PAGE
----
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Sri Lanka Potentially Can Improve Jobs and Raise Wages



On February 26, 2019, the World Bank Group issued the following report.
    Increasing exports can lead to better jobs and higher wages in Sri Lanka, including more formal jobs for women. Labor market policies can help different groups of workers to acquire the right skills and to ensure that the gains of more exports are shared more broadly across society.
    A new report, “Exports to Jobs: Boosting the Gains from Trade in South Asia”, launched today in Colombo, shows that increasing exports would boost average wages.
    The report, jointly produced by the World Bank and the International Labour Organization (ILO), breaks new ground in examining the impact of exports on local labor markets in South Asia. It uses an innovative approach, analyzing the effect on local employment and wages of changes in exports by combining disaggregated data from household-level or worker-level surveys with trade data from India and Sri Lanka. The approach builds on a new wave of research looking at how globalization might contribute to local jobs and wages, but, unlike previous studies, it focuses on exports.
    “Our research shows that exports can improve the performance of local labor markets and that policies need to be put in place to increase exports in South Asia, while ensuring that the benefits of higher exports are shared more broadly,” said Gladys Lopez-Acevedo, World Bank Lead Economist and one of the report’s authors. “Addressing constraints that prevent people from moving and from switching to new jobs is important.”
    The report provides options on how to expand and widely share the benefits of higher exports. Improving workers’ skills, getting women and youth into more jobs, and addressing distortions that make labor mobility costly are some of the recommended policy actions.
    “Economists and policy makers need a better understanding of how exactly globalization affects both workers and national labour markets,” said Daniel Samaan, Senior Economist, ILO Research Department and one of the report’s authors. “Our research shows that more exports can create benefits for workers by raising wages and reducing informality, but we need stronger policies to ensure these benefits reach everyone in the labor market, and don’t leave any groups behind.”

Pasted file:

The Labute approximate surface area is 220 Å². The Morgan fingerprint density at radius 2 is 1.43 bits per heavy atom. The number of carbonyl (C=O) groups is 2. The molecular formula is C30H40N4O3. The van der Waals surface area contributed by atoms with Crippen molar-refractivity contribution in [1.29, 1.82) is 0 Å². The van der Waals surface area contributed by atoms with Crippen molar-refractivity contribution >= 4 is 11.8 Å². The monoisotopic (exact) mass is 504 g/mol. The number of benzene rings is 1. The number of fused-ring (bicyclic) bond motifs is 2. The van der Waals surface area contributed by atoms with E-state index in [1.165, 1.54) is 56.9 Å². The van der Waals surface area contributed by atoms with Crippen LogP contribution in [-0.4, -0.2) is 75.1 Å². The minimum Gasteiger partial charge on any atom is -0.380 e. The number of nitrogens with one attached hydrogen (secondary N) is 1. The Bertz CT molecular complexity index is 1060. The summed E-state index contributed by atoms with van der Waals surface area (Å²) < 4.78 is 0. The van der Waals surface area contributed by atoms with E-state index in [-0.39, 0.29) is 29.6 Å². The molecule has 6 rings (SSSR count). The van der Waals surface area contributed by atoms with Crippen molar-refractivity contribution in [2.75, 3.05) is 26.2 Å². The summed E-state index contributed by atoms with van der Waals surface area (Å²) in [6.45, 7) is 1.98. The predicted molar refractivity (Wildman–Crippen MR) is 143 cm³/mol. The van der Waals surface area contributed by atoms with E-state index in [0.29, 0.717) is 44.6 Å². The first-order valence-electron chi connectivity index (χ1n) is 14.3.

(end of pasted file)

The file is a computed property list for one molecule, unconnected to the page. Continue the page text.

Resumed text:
Sri Lanka grew at an average rate of 5.8 percent between 2010-2017, and the number of people living in poverty also fell. However, many Sri Lankans still don’t have regular jobs in the formal economy and there are large differences in wages across regions and worker characteristics. Sri Lanka’s exports have fallen from a high of 39 percent of Gross Domestic Product (GDP) in 2000 to only 21.4 percent of GDP in 2016, with export growth limited to a few industries such as textiles, apparel and agriculture. With the right policies, Sri Lanka can ensure that greater export orientation can boost the workers’ gains from trade and spread them more widely, so benefiting disadvantaged groups.


Quote of the Day:
“Within a system which denies the existence of basic human rights, fear tends to be the order of the day. Fear of imprisonment, fear of torture, fear of death, fear of losing friends, family, property or means of livelihood, fear of poverty, fear of isolation, fear of failure. A most insidious form of fear is that which masquerades as common sense or even wisdom, condemning as foolish, reckless, insignificant or futile the small, daily acts of courage which help to preserve man's self-respect and inherent human dignity. It is not easy for a people conditioned by fear under the iron rule of the principle that might is right to free themselves from the enervating miasma of fear. Yet even under the most crushing state machinery courage rises up again and again, for fear is not the natural state of civilized man.”


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